Archive for December, 2010

In the News: We Got Wood

Friday, December 17th, 2010

This week I have a whole bunch of stuff for you. I’m not really sure what order it should be in, so we’ll just say it’s in a “special” order.

  • Minor League Free Agent Leader boards – I meant to post this one a week or so ago, but Baseball Reference has a cool little feature that lists minor league free agents and lets you sort them by last year’s stats. Most of the time these guys aren’t anything special, but sometimes it’s fun to look over and sort them by your stat of choice to see if anyone strikes your fancy. Take a look and let me know if there is anyone that peaks your interest.
  • 2011 Top Prospect List – John Sickels of has posted his preliminary list of the Cubs 20 best prospects in the system. I’m surprised which of the catchers he ranked higher. I’ve been meaning to take some time to go through and come up with my list, but it probably won’t be until closer to spring training.
  • Andrew Cashner may start in 2011 – Carrie Muskat answered a question in a recent issue of her mailbag on the topic of the possibility of Cash getting a spot in the rotation this year. I go back and forth on my feelings for this. I’ve been torn since we drafted him and still haven’t fully decided where I want to see the Cubs go with this kid. He’s got incredible stuff, so to not try to capitalize on that by using him as a starter seems wrong. At the same time, I just don’t know if I believe in his ability to consistently pitch deep in the game, which is what you want to see from your top of the rotation guys. I think for now, let him compete for a spot. You can always move him to the pen.
  • Non-Roster Spring Training Invitations – So far the Cubs have invited Bryan LaHair, Brad Snyder, Angel Guzman, Scott Rice, Scott Moore, Bobby Scales and Jim Adduci to compete for a roster spot out of spring training. I could actually see LaHair, Guzman (assuming he’s healthy), or Rice making the team.
  • So Long…Farewell – The Arizona Diamondbacks have signed Xavier Nady and Henry Blanco. I hadn’t even realized that Blanco was still playing. Good luck to him. I’m interested in the Cubs bringing him back to be a member of the coaching staff or a manager in the organization when he retires.
  • We Got WOOD – Not much to say. He’s my favorite player and I’m thrilled to have him back. A one year deal seems to be Jim Hendry’s theme this year. That tells me that this regime is fine with trying to compete, but they’re really buying time till these bad deals come off the books.
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Name That Ballplayer

Thursday, December 16th, 2010

Name That Ballplayer

As always, what follows below are three clues to consider when guessing the mystery ballplayer. See how many clues it takes before you can correctly guess. Start with clue # 1 and work your way through. Good luck. If you’re interested in more of these, they can be found in the book, Name that Ballplayer by Wayne Stewart

Clue # 1 – This man’s career was fleeting; he won the American League Rookie of the Year Award in 1980, and just 70 games later, played over a two year span, he was through.

Clue # 2 – He was widely known for his many wild antics, such as opening beer bottles with his eye sockets.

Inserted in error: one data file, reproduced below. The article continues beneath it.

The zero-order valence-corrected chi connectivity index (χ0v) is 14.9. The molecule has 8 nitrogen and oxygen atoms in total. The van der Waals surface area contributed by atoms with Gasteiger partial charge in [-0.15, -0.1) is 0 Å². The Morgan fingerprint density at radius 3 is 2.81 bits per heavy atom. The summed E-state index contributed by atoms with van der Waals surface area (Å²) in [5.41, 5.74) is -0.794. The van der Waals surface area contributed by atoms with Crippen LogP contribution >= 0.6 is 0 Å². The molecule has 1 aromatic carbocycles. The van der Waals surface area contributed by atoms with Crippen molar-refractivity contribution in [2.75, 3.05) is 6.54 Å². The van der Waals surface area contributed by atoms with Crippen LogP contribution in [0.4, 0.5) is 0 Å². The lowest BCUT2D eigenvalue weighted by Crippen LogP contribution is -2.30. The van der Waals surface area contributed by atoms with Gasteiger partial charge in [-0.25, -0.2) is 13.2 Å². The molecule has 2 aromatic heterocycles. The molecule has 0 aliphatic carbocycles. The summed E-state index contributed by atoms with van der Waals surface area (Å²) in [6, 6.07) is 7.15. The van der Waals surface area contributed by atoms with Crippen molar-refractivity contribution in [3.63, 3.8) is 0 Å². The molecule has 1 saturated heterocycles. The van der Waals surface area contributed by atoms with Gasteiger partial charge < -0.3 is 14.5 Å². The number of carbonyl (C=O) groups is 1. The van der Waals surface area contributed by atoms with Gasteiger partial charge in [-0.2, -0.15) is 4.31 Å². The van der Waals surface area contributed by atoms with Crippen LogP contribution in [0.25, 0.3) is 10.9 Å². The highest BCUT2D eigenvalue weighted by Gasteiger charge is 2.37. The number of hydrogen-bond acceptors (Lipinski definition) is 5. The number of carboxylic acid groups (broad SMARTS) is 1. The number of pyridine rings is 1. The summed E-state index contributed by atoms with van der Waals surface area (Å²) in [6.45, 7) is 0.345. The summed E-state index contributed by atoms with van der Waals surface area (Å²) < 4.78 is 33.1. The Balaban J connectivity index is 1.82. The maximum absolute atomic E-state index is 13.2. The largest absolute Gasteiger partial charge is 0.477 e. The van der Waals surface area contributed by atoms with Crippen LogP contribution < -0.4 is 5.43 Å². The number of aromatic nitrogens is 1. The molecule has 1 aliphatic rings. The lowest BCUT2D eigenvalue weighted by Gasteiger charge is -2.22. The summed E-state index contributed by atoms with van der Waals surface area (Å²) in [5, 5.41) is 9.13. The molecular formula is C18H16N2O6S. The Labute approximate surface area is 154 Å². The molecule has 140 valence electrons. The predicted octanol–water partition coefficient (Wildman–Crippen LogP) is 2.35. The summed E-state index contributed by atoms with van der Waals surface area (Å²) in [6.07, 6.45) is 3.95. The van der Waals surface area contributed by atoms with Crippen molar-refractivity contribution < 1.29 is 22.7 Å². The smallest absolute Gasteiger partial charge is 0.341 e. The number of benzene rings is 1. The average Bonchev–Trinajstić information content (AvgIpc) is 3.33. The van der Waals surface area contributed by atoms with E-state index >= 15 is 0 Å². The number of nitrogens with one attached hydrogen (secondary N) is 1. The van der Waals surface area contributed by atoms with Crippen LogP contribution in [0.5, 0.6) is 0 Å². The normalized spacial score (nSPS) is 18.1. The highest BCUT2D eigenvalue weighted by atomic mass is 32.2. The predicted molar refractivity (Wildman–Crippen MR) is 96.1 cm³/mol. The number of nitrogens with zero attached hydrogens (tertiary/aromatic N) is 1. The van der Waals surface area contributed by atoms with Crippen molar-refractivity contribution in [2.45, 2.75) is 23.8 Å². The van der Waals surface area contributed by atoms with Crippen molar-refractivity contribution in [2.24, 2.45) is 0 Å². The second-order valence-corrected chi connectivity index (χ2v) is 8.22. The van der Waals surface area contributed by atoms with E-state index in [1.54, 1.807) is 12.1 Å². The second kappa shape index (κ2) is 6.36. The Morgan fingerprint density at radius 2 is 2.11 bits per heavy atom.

Clue # 3 – He was a Cleveland outfielder and his initials are “J.C.”

Click here for the Answer

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The Winner of the Cliff Lee Sweepstakes

Wednesday, December 15th, 2010

The wait is over: on Monday night, Cliff Lee agreed to a five-year contract with the Yankees Rangers Phillies. There’s good reason Lee was so highly coveted this offseason, as his 2010 season was one of the most masterful seasons in baseball history. In 212 innings, Lee struck out 185 batters while unintentionally walking just 18. From the Bill James Handbook 2011:

American League SO/BB Ratio Leaderboard (2010)
Pitcher SO/BB
Cliff Lee 10.28
Jered Weaver 4.31
Shaun Marcum 3.84
James Shields 3.67
Francisco Liriano 3.47

Not only was Lee’s 10.28 ratio miles ahead of every other pitcher in baseball last year, but that figure also rates as the second-best season in baseball history.

Best Single Season SO/BB Ratio
Pitcher Season Strikeouts Walks Ratio
Bret Saberhagen 1994 143 13 11.0
Cliff Lee 2010 185 18 10.3
Curt Schilling 2002 316 33 9.6
Pedro Martinez 2000 284 32 8.9
Greg Maddux 1997 177 20 8.8

Note: since 1900, minimum one inning pitched per team game

Additionally, Cliff Lee joins a Phillies’ rotation which already features Roy Halladay, Roy Oswalt, and Cole Hamels, making the Phillies the popular favorites in the National League. Here are our projections for the Philly aces from the 2011 Handbook:

Phillies’ Pitcher Projections for 2011
Pitcher ERA Wins Losses Innings Walks Strikeouts
Roy Halladay 3.16 18 9 245 38 190
Roy Oswalt 3.38 16 9 221 52 176
Cole Hamels 3.45 15 9 219 58 209
Cliff Lee 3.50 14 10 216 49 169

Used with permission from John Dewan’s Stat of the Week®,

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Chet’s Corner: Let’s Just Hope……

Wednesday, December 15th, 2010

So Cliff Lee signed……with the Phillies!

I have to say, I didn’t see that coming, which is shocking because I thought I had all of the social/news media outlets covered.  I mean, between the internet and it’s vast array of  blogs and sports websites, twitter, and television stations like ESPN, FOX, MLB Network……you know where I am going with this.

It’s amazing that anything has the ability to happen anymore without a picture/video/twitter montage of it taking place.  I am thanking my lucky stars they didn’t have all this technology readily available when I was in college.  The house I lived in throughout my days in Kalamazoo,MI  had a rule; if you got skunked or shut out in any sort of competition (i.e. Darts, Video Games, Foosball, Pool, Euchre, the list goes on) you ran naked to the neighbors mailbox and back.  Let’s just say my Favre dangled in the wind more then I would like to say!